She shrugged and murmured, “If I had not…” Her voice broke. She
took a moment to collect herself and went on more firmly. “It was my fault that
you were captured by the Shimat in the first place. I had to make amends.”
For a moment he said nothing, considering her words. Finally he
put his hand underneath her chin and raised her face to his. “You did not know
you were doing wrong. I am just glad that you discovered the truth.”
Adesina felt a warm swelling in her heart, and her eyes filled
with tears. “I am so sorry.”
He got down on his knees and embraced her. “I forgive you, Ma’eve.
I would have forgiven you even if you had never come for me.”
They still had their arms tightly around each other when E’nes
descended the ladder. He saw them and jerked to a stop, embarrassed that he had
Me’shan motioned him forward. “It is all right.”
E’nes explained why he had come down. “L’iam wants us to pass up
the supplies we will be taking. He says we will be leaving within the next few
Adesina nodded and immediately set to work. A couple other L’avan
appeared and formed a line in which they could pass the load along. It only
took a few minutes to gather what they could use, and then they all met outside
Those who were wounded were given the horses to ride, and Sa’jan’s
body was also laid across the back of one. The rest of the group walked
alongside, moving as quickly as possible. Still not quite certain of their
location, they headed north and hoped that they would soon know which way to go
in order to meet up with L’era and Aleron.
Adesina walked in-between her father and L’iam at the front of the
group. E’nes kept to Me’shan’s other side, speaking to him quietly.
Ravi studied the woods around them with an intense look on his
feline face. “We are near the campsite, but something is not right. I should be
able to hear their movements by now.”
Adesina felt her chest constrict in fear. “Perhaps they are still
Even she didn’t believe the words she spoke.
Several feet ahead of them, the trees opened up to a clearing. The
same clearing where they had parted ways the night before. The camp was still
set up as it had been when they had left, but it looked as if it had been abandoned.
The remains of a fire were apparent, and Adesina stared at it in horror.
“He built a fire and did not even dig a hole to hide some of its
It was as if he had flagged down the nearest Shimat patrol and
asked them to attack. Deep down she knew what had happened, but she couldn’t
bring herself to believe it. She took several steps forward, scanning the area
for clues. It didn’t take long for everything to become abundantly clear.
Aleron was sprawled on the outskirts of the camp, his face covered
in blood. Judging from the upset underbrush around his body, it appeared that
he had struggled before dying. L’era was only a few feet away, her clothing
torn and her throat viciously slashed.
L’iam saw his sister and rushed to her side, a strangled sob
ripping the silence of the clearing. He picked up her still form and cradled
her close to his chest, weeping uncontrollably.
Adesina walked over to Aleron and knelt down beside him. She wiped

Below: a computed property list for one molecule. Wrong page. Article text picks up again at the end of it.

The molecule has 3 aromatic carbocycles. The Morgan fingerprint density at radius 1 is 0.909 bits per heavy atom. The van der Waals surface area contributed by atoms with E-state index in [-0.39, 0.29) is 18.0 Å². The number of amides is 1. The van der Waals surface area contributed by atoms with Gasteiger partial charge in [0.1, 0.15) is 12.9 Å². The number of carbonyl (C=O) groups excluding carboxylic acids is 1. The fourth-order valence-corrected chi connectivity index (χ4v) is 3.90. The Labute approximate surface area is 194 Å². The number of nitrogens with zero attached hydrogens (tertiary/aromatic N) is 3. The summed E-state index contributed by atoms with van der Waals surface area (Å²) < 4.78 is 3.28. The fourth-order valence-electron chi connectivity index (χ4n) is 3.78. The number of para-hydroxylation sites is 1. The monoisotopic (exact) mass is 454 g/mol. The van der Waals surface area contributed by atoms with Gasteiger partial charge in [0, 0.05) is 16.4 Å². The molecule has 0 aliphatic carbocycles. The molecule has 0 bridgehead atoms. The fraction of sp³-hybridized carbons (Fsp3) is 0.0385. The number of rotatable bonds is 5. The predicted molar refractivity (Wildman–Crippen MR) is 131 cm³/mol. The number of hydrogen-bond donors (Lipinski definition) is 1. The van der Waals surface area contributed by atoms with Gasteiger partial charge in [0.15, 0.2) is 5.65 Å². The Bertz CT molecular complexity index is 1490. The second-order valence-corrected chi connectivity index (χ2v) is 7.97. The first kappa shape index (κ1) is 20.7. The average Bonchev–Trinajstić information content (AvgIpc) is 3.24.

the blood and dirt from his face, and gently brushed back a stray curl from his
forehead. She didn’t notice the tears streaming down her face until she felt
one drop on her hand.
“Dear friend,” she whispered, “I am so sorry!”
Kendan paced the stone floor of his office. The dead bodies had
been removed and the entire room thoroughly cleaned, but he still saw the stain
of blood in his mind’s eye.
Three Shimat stood in a line, giving him a report about the
escaped prisoners, but he barely heard the words coming out of their mouths.
Breyen, who was standing next to the desk, noticed his lack of attention and
quietly cleared his throat.
“Perhaps it is time we expanded our search.”
This brought Kendan to a sudden stop. “What?” he asked harshly.
The arrogant tone in the young man’s voice grated on Breyen’s
nerves. He was the closest advisor to the Sharifal, but he was still required
to defer to her nephew when she was away. He couldn’t stand the way Kendan
pretended to be in charge, when he really had no power at all. Not if Breyen
had anything to do with it, anyway.
He gestured to the three men who had been in charge of the search
parties. “We have combed the fortress for the prisoners. It is clear that they
have slipped past us. We need to send out a search party immediately.”
The young Shar mustered up a look of supreme disdain. “How could a
large group of ragged prisoners get past our guards? There were Shimat
stationed at every exit! No, they must still be hiding somewhere in the
Breyen frowned. His expression was not quite suspicious, but
Kendan knew it would be soon if he did not cooperate.
“Perhaps we can cover both ends,” suggested Breyen. “We can
continue the search here in the fortress and send out a party to examine the
Kendan’s arguments were becoming weaker and weaker. “Why risk
splitting our forces? We need every available Shimat if we are to find them and
return them to their cells.”
Breyen gave a condescending smile. “We have more than enough
Shimat to do both.”
Kendan knew he could not resist any more without throwing
suspicion on himself. He pretended to consider his options for a few more
moments before giving a single nod. “Very well. Send out a party, and instruct
them to search in an expanding circle.”
“That will not be necessary,” replied the older man. “It is
obvious that they will head north.”
Kendan shook his head stubbornly. “Adesina might be counting on
that assumption. We must check all possibilities.”
Breyen clenched his fist and took a calming breath. “In that case,
Shar Kendan, it would be best to send out more than one party.”
He turned on his heel and stalked out of the room, not leaving any
time for Kendan to object.
The young Shar knew that he could stall for no more time. He
prayed that Adesina had gotten far enough away to be able to evade the Shimat
who would now be coming after her.